I teach a number of yoga classes each week in a number of sorts of settings.
My students range in age from youngish to oldish.
For one, I teach a weekly class in a community center. Participants join me from the nearby neighborhood. It is a yoga class where much of the practice is done while sitting in a chair. We also stand. We use the stability of the chair or the wall's vertical presence for information and support. These props are part of our practice. This is yoga.
Additionally, I have taught in a number of corporate settings. I bring a yoga class to those who may spend hours seated at a desk staring at a computer screen. I offer those who join my class a break, a respite from their usual seated posture. We do yoga with a chair and we stand. In parting, I suggest bits of yoga that can be done for just a few moments, pushed away from the desk at any time during the work day. Good for the body, good for the mind. This is yoga.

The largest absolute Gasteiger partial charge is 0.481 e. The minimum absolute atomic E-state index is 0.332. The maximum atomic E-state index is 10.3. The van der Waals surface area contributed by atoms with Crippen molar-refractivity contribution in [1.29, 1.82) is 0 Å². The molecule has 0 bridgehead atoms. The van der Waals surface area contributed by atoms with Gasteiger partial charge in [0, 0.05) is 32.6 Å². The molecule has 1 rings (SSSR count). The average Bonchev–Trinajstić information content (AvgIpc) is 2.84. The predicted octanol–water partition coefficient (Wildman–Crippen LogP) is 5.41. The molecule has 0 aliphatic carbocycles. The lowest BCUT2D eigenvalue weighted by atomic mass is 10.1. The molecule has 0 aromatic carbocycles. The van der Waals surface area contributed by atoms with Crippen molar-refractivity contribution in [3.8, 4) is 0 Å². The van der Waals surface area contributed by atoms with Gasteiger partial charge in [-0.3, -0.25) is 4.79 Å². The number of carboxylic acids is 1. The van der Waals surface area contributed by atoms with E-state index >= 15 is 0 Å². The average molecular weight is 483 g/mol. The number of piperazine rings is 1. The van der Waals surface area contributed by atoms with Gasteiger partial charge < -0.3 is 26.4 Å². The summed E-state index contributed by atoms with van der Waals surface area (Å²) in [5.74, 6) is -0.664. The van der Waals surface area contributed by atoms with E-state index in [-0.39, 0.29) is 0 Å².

I also teach in assisted living facilities and at a Senior Day Program. Some of my students have physical and cognitive challenges. In these classes, most often for the entirety, we stay seated in the chair. We breathe and we move. Each time I see these yoga practioners, I introduce myself. As I do in all my classes, I talk about yoga, about the possibility of coming to a practice that can help in leaving distractions, worries, concerns; the chatter of the world--all of that, outside of the room. Some people may not recall my name. Some may not remember me at all. Often however, I observe that the movements are recalled. The breath brings back the yoga. Often we find calm. This is yoga.
It's not about the chair.